X-tendo responds to the EPC harmonisation challenge by exploring indicators for its innovative features – first developments are presented in a new report

European Member States have different legislation in place and systems to run Energy performance certificate (EPC) schemes. X-tendo proposes conceptual approaches for features combining new ideas with existing methods to work towards developing innovative indicators that could be tested and integrated into the EPC schemes of the implementing countries.

These schemes need to evolve with the changing needs of the built environment and look beyond the energy consumption of buildings to take in elements such as better indoor comfort, air pollution and others. Public authorities view them as potential instruments to improve the performance of the existing and new building stock, but extending the functionalities of existing systems will mean much more pathways.

This new report presents the preliminary scoping and analysis of the five technical X-tendo features related to developing innovative EPC indicators: smart readiness, comfort, outdoor air pollution, real energy consumption, and district energy. This report presents an overview of existing assessment approaches and methodologies for each feature and the most suitable existing methods that can be applied when integrated with EPCs.

The report also evaluates existing links between these methods and the energy performance of a building/EPCs to determine how these can be integrated in the feature development. The report concludes with a proposed conceptual approach for the development of each of the five features. Some of the findings are below:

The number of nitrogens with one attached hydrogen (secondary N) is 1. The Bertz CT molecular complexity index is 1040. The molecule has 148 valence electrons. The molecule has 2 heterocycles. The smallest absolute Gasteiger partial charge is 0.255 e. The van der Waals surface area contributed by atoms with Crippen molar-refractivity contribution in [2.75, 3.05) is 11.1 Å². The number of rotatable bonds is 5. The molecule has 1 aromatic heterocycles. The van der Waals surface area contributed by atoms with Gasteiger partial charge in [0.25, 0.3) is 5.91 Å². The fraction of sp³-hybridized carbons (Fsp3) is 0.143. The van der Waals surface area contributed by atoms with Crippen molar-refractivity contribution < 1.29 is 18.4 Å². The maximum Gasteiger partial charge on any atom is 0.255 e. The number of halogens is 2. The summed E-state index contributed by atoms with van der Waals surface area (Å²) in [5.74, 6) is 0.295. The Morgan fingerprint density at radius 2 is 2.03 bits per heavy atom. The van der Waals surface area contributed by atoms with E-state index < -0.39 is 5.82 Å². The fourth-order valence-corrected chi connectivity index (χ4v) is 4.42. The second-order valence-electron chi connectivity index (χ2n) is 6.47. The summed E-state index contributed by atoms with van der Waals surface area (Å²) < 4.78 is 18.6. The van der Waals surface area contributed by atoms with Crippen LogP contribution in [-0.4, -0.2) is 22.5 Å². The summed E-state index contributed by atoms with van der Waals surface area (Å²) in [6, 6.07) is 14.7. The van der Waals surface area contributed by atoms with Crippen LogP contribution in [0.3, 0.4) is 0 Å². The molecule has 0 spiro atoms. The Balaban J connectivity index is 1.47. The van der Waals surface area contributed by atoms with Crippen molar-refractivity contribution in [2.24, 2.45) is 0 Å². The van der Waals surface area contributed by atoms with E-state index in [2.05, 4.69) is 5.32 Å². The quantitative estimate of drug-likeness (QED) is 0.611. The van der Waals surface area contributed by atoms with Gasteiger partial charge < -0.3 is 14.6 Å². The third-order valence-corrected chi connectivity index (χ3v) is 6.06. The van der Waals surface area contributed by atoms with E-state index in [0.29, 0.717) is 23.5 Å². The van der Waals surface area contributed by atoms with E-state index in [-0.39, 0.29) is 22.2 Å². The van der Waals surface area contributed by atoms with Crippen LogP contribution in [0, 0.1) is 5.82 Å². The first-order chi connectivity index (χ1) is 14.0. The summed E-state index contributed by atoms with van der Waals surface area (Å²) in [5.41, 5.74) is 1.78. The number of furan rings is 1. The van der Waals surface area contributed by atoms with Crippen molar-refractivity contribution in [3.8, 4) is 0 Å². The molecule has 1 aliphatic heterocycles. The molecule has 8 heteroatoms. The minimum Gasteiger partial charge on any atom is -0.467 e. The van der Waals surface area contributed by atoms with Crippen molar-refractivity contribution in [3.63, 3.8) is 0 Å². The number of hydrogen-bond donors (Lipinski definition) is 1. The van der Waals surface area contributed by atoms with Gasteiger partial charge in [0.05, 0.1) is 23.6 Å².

• ‘Smart readiness’ presents a potential method for assessing the smartness of buildings with nine domains (e.g. lighting, ventilation, envelope, monitoring and control etc.)
  • ‘Comfort’ incorporates four key indicators – thermal, visual and acoustic comfort and indoor air quality – to be assessed through checklists, on-site measurements and surveys
  • ‘Outdoor air pollution’ addresses a building’s impact on air by two methods: an outdoor air pollution contribution index and indoor air purity index
  • ‘Real energy consumption’ outlines an assessment method based on operational ratings, with options for normalisation to allow for better inter-building comparison
  • ‘District energy’ focuses on predicting the potential for future development for buildings via two methods: expected future performance of district heating and heat distribution and transfer system

Other findings on cross-cutting issues are presented directly in the report.

Read the full report


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